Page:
Cram school again, thanks for hearing me out


I’ve done a lot of thinking and soul-searching about this matter.  You asked me, what’s really bugging me about the job, and what can I do to change it?  I don’t have any solutions yet, but I’ve narrowed the problems down to three main issues:

1.  As I have already mentioned to you, quitting is not an option.  Doing so would seriously damage the reputation of the school.  Hence I feel pressured and put upon.  The bosses and staff are doing everything in their power to soothe and appease me (well, reinforcing the doors would be a good start).   They don’t want me to quit.  And I don’t want to let them down.  Let’s just say that right now, quitting is not an option.   That makes me feel trapped.

2.  In total, I have 50 kids there.  Roughly half of them are private school and the other half are public.  Reconciling the level gap between them – and it’s a substantial one – is hard work for me.  Put it this way: with the private school first-graders, I can immediately start with teaching them simple phrases and basic abstract concepts, because almost all of them have at least a couple of years of cram school under their belts, not to mention several overseas trips.  However, with the public school kids, I have to spend months actually teaching them to sit still and concentrate for five minutes at a time.  Then?  We finally start with the alphabet.  You see what I mean?  I have a mix of all these kids in the same classes, and I’m expected to use the same textbooks for them all.

3.  The biggest and most pressing problem is simply an architectural one: I have to share a floor with several other teachers and classes, and our rooms are separated only by thin plywood walls.  The other teachers are mainly interns (student teachers from a local uni, average age 20) and they are not good at handling the kids.  Some of the time – well actually most of the time – they completely lose control of their classes.  The noise level is horrific.  I find this deeply stressful, hence the hissyfits and the slammed/broken (crappy plywood) doors.  Unfortunately this particular problem is the least likely to be solved, without major renovations taking place.  But for me, it’s a big problem.  It’s the real reason I’m so stressed and unhappy there.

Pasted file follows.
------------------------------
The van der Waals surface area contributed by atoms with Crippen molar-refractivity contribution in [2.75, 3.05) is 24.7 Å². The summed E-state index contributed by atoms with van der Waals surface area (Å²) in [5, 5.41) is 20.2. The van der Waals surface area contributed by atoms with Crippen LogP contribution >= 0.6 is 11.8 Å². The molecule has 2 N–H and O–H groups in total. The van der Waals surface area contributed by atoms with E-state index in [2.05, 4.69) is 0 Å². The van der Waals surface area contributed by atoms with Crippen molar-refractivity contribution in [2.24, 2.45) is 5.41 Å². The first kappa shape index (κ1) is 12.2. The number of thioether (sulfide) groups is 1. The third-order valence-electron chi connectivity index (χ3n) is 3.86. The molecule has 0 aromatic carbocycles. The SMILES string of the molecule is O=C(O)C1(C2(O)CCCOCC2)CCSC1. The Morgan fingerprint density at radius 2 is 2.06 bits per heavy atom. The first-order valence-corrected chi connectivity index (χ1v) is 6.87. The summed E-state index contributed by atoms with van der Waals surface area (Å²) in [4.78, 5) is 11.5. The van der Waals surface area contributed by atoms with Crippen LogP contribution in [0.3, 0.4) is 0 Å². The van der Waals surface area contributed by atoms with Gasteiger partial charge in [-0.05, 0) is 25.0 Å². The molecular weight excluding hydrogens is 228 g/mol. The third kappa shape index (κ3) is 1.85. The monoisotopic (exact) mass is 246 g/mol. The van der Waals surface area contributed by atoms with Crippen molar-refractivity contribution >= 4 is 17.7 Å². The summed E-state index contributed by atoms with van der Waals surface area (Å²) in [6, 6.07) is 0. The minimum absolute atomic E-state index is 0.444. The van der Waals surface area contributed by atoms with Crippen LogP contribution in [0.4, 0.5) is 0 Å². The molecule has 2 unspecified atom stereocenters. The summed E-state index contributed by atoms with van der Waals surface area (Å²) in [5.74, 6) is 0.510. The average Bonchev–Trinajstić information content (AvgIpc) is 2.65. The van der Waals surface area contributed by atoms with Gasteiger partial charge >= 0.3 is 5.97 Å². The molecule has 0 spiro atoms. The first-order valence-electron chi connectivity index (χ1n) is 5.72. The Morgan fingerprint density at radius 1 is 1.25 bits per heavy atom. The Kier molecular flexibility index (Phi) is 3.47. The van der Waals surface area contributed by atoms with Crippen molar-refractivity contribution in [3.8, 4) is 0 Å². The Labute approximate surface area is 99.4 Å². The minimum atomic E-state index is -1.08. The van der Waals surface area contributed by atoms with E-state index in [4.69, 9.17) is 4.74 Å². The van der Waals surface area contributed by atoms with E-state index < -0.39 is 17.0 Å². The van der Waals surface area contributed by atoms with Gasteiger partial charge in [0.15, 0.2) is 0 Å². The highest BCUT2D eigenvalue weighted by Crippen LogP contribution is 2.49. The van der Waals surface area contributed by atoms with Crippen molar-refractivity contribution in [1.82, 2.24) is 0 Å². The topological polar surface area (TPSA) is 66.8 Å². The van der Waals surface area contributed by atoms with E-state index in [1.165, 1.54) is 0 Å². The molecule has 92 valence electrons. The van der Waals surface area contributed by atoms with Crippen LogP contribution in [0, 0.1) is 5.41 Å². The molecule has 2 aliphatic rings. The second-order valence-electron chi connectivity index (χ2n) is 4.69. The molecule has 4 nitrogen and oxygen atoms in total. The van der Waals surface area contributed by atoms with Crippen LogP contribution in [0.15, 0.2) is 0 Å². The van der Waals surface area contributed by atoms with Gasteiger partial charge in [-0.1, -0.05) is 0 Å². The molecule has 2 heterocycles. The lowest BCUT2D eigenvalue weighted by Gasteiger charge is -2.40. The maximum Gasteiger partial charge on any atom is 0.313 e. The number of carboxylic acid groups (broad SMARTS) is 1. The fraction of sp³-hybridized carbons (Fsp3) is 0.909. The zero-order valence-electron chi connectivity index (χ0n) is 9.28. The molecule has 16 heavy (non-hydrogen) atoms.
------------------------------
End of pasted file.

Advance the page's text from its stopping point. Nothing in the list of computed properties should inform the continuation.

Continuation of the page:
Thanks for all and any input.


6 comments on “Cram school again, thanks for hearing me out

  1. Karen says:

    First, if possible, the classes need to be separated. The advanced kids in their own class, the public school in another. Or, if not possible, let the advanced kids “mentor” the public school kids. It’s amazing what kids can teach each other. And they listen to each other better. It may surprise you what the advanced kids learn by having to tutor the public school kids. As to the interns, perhaps you could tutor them on how to retain control of their students. There are some tricks of the trade and I’ll bet you know all of them. As to the thin walls, some quick fixes might be just adding a layer of unfinished sheet rock, or even hanging some thick, lined or thermal lined curtains. Anything to reduce the noise.

  2. Petra says:

    I agree with Karen. My first thought was “separate the classes.” If your school is resisting this, let them know that by using something like the “mentor system” the level of learning will eventually go up, which will lead to more positive mouth-to-mouth propaganda by the parents, which will lead to more pupils being enrolled, leading to more profit for the school… Dangle in front of their eyes what they like – money – mo’ money… *

    If you, as a professional, have this problem with your class, how must it be for the interns? So, again, I go with Karen – tutor them on how to handle kids AND introduce the same “mentor system’ in their classes.

    Maybe then the noise level drops so much that no costly noise reduction measures are needed and no more doors get broken by you in your very understandable frustration about this situation.

    * And have them pay you for your consulting! If they get it for free, they won’t appreciate it. It’s like with medicine – it has to be nasty-tasting to really work. 🙂

  3. Miko says:

    Thanks for your comments, they are very helpful. I will talk to my boss about it. I would like to ask the interns to find the time to sit in on my classes to learn how to handle the kids (I’ll disguise it as free English lessons if I have to). And the brighter kids might be very eager to be of assistance, I’ll talk to them tonight.

    Those doors must be from IKEA.

  4. Miko says:

    Here’s what my boss had to say: “Forget about the dumb kids. Concentrate on the smart ones.” (Gee, what a charmer.)

  5. Karen says:

    If that’s their attitude, why are you so keen to stay. Start your own damned school.

  6. Miko says:

    And add to my workload! No thanks. But I’m keeping it in mind for a retirement project. Seriously.

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